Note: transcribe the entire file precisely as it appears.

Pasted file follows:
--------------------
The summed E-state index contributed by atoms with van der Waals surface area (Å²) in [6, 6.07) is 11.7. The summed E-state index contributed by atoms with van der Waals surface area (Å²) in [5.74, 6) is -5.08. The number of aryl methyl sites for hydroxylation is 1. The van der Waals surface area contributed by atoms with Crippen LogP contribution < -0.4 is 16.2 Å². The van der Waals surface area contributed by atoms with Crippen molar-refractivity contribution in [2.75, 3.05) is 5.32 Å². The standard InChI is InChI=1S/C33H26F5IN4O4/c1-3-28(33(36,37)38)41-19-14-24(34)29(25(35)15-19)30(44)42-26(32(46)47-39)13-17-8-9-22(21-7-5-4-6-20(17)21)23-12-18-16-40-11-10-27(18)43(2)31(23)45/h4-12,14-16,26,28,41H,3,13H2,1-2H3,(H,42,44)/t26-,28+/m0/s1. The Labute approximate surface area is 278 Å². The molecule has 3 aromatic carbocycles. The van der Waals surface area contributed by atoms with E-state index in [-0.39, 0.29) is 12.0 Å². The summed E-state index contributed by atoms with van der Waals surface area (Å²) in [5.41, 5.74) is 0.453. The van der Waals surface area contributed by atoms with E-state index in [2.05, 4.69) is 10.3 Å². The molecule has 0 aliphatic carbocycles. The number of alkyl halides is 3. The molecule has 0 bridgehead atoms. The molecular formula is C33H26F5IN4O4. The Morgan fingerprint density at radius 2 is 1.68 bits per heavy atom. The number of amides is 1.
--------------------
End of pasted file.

The summed E-state index contributed by atoms with van der Waals surface area (Å²) in [6, 6.07) is 11.7. The summed E-state index contributed by atoms with van der Waals surface area (Å²) in [5.74, 6) is -5.08. The number of aryl methyl sites for hydroxylation is 1. The van der Waals surface area contributed by atoms with Crippen LogP contribution < -0.4 is 16.2 Å². The van der Waals surface area contributed by atoms with Crippen molar-refractivity contribution in [2.75, 3.05) is 5.32 Å². The standard InChI is InChI=1S/C33H26F5IN4O4/c1-3-28(33(36,37)38)41-19-14-24(34)29(25(35)15-19)30(44)42-26(32(46)47-39)13-17-8-9-22(21-7-5-4-6-20(17)21)23-12-18-16-40-11-10-27(18)43(2)31(23)45/h4-12,14-16,26,28,41H,3,13H2,1-2H3,(H,42,44)/t26-,28+/m0/s1. The Labute approximate surface area is 278 Å². The molecule has 3 aromatic carbocycles. The van der Waals surface area contributed by atoms with E-state index in [-0.39, 0.29) is 12.0 Å². The summed E-state index contributed by atoms with van der Waals surface area (Å²) in [5.41, 5.74) is 0.453. The van der Waals surface area contributed by atoms with E-state index in [2.05, 4.69) is 10.3 Å². The molecule has 0 aliphatic carbocycles. The number of alkyl halides is 3. The molecule has 0 bridgehead atoms. The molecular formula is C33H26F5IN4O4. The Morgan fingerprint density at radius 2 is 1.68 bits per heavy atom. The number of amides is 1.